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In a case that has ignited racial tensions across the country, a grand jury in Ferguson, Missouri has decided not to indict the police officer who shot and killed 18 year-old Michael Brown.

The decision was announced by prosecutor Robert McCulloch during a live broadcast late Monday evening.

Darren Wilson, a white suburban police officer at the center of the media firestorm, shot the black teenager multiple times earlier this year after Brown was accused of stealing a box of cigars.

The prosecutor, who expressed sympathies for Brown’s family, said law enforcement officials spent hundreds of hours pouring over “physical evidence” before arriving at their conclusion that Wilson would not be charged.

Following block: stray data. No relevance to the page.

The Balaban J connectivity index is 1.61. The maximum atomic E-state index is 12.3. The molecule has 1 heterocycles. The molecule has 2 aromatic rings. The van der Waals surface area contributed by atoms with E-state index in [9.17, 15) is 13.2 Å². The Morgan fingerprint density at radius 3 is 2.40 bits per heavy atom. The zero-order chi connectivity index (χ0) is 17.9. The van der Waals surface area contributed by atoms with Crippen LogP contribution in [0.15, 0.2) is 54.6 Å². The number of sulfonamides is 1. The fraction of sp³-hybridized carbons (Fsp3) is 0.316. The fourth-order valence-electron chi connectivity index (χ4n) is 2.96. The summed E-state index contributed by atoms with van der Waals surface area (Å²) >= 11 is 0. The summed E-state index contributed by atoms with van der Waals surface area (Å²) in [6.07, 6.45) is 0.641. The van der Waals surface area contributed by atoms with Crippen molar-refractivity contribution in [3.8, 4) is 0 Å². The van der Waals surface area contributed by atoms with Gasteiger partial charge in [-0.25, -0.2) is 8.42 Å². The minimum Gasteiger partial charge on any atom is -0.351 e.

“Regardless of the grand jury’s decision, the Brown family and our legal team ask again for peace and calm, even though we understand people may have feelings of anger or disappointment,” Benjamin Crump, the Brown family’s attorney, said in a statement prior to the announcement. “We encourage people to take their frustrations to the ballot box, not the streets.”

President Obama also echoed the Brown family’s call for peace in a nationally televised announcement.

But demonstrators immediately marched on the streets of Ferguson where police fired tear gas on the crowds, some of whom were seen looting local businesses amid broken glass and small fires.

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